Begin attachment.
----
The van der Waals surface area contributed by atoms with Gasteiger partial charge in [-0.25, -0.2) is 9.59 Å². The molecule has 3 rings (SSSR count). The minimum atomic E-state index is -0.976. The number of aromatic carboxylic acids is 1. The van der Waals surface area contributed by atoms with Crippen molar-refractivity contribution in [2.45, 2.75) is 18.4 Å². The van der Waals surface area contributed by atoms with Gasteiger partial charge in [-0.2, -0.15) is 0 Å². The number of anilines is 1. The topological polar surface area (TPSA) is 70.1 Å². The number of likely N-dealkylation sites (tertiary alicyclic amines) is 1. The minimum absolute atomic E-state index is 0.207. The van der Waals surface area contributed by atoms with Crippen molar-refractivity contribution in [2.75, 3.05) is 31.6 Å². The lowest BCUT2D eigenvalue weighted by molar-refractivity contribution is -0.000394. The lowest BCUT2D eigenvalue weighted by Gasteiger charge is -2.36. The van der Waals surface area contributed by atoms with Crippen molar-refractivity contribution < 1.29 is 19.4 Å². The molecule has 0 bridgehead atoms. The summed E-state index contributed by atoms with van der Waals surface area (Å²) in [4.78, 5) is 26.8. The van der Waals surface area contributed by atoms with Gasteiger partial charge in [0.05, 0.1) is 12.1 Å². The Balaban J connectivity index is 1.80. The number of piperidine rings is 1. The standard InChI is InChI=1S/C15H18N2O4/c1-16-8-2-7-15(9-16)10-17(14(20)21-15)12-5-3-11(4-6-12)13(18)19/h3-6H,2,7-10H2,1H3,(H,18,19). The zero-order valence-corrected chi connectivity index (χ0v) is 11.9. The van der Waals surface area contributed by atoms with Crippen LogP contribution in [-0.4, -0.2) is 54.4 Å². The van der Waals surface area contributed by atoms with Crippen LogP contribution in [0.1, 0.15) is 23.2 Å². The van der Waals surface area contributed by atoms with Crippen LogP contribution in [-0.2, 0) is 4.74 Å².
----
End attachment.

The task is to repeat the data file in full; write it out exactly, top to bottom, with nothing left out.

The van der Waals surface area contributed by atoms with Gasteiger partial charge in [-0.25, -0.2) is 9.59 Å². The molecule has 3 rings (SSSR count). The minimum atomic E-state index is -0.976. The number of aromatic carboxylic acids is 1. The van der Waals surface area contributed by atoms with Crippen molar-refractivity contribution in [2.45, 2.75) is 18.4 Å². The van der Waals surface area contributed by atoms with Gasteiger partial charge in [-0.2, -0.15) is 0 Å². The number of anilines is 1. The topological polar surface area (TPSA) is 70.1 Å². The number of likely N-dealkylation sites (tertiary alicyclic amines) is 1. The minimum absolute atomic E-state index is 0.207. The van der Waals surface area contributed by atoms with Crippen molar-refractivity contribution in [2.75, 3.05) is 31.6 Å². The lowest BCUT2D eigenvalue weighted by molar-refractivity contribution is -0.000394. The lowest BCUT2D eigenvalue weighted by Gasteiger charge is -2.36. The van der Waals surface area contributed by atoms with Crippen molar-refractivity contribution < 1.29 is 19.4 Å². The molecule has 0 bridgehead atoms. The summed E-state index contributed by atoms with van der Waals surface area (Å²) in [4.78, 5) is 26.8. The van der Waals surface area contributed by atoms with Gasteiger partial charge in [0.05, 0.1) is 12.1 Å². The Balaban J connectivity index is 1.80. The number of piperidine rings is 1. The standard InChI is InChI=1S/C15H18N2O4/c1-16-8-2-7-15(9-16)10-17(14(20)21-15)12-5-3-11(4-6-12)13(18)19/h3-6H,2,7-10H2,1H3,(H,18,19). The zero-order valence-corrected chi connectivity index (χ0v) is 11.9. The van der Waals surface area contributed by atoms with Crippen LogP contribution in [-0.4, -0.2) is 54.4 Å². The van der Waals surface area contributed by atoms with Crippen LogP contribution in [0.1, 0.15) is 23.2 Å². The van der Waals surface area contributed by atoms with Crippen LogP contribution in [-0.2, 0) is 4.74 Å².